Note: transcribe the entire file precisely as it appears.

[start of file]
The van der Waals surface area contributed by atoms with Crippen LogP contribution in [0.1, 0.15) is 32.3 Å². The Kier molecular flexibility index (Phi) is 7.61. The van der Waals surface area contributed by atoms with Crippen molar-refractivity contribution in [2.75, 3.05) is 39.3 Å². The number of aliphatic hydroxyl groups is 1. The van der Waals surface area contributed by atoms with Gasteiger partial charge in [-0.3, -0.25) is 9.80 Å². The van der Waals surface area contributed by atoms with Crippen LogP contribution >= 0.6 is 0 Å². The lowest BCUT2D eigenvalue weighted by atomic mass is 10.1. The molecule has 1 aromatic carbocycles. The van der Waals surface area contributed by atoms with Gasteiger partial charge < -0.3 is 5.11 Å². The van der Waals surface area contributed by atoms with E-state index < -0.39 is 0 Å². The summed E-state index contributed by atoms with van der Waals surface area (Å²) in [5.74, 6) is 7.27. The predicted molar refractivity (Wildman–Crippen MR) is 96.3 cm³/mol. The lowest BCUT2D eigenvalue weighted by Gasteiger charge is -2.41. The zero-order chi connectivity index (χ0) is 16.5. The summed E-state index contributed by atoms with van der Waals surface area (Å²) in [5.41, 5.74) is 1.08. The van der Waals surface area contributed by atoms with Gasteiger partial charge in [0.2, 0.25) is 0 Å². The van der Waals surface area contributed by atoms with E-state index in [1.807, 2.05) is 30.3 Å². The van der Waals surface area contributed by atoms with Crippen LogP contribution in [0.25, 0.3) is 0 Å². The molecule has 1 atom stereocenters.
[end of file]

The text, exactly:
The van der Waals surface area contributed by atoms with Crippen LogP contribution in [0.1, 0.15) is 32.3 Å². The Kier molecular flexibility index (Phi) is 7.61. The van der Waals surface area contributed by atoms with Crippen molar-refractivity contribution in [2.75, 3.05) is 39.3 Å². The number of aliphatic hydroxyl groups is 1. The van der Waals surface area contributed by atoms with Gasteiger partial charge in [-0.3, -0.25) is 9.80 Å². The van der Waals surface area contributed by atoms with Crippen LogP contribution >= 0.6 is 0 Å². The lowest BCUT2D eigenvalue weighted by atomic mass is 10.1. The molecule has 1 aromatic carbocycles. The van der Waals surface area contributed by atoms with Gasteiger partial charge < -0.3 is 5.11 Å². The van der Waals surface area contributed by atoms with E-state index < -0.39 is 0 Å². The summed E-state index contributed by atoms with van der Waals surface area (Å²) in [5.74, 6) is 7.27. The predicted molar refractivity (Wildman–Crippen MR) is 96.3 cm³/mol. The lowest BCUT2D eigenvalue weighted by Gasteiger charge is -2.41. The zero-order chi connectivity index (χ0) is 16.5. The summed E-state index contributed by atoms with van der Waals surface area (Å²) in [5.41, 5.74) is 1.08. The van der Waals surface area contributed by atoms with Gasteiger partial charge in [0.2, 0.25) is 0 Å². The van der Waals surface area contributed by atoms with E-state index in [1.807, 2.05) is 30.3 Å². The van der Waals surface area contributed by atoms with Crippen LogP contribution in [0.25, 0.3) is 0 Å². The molecule has 1 atom stereocenters.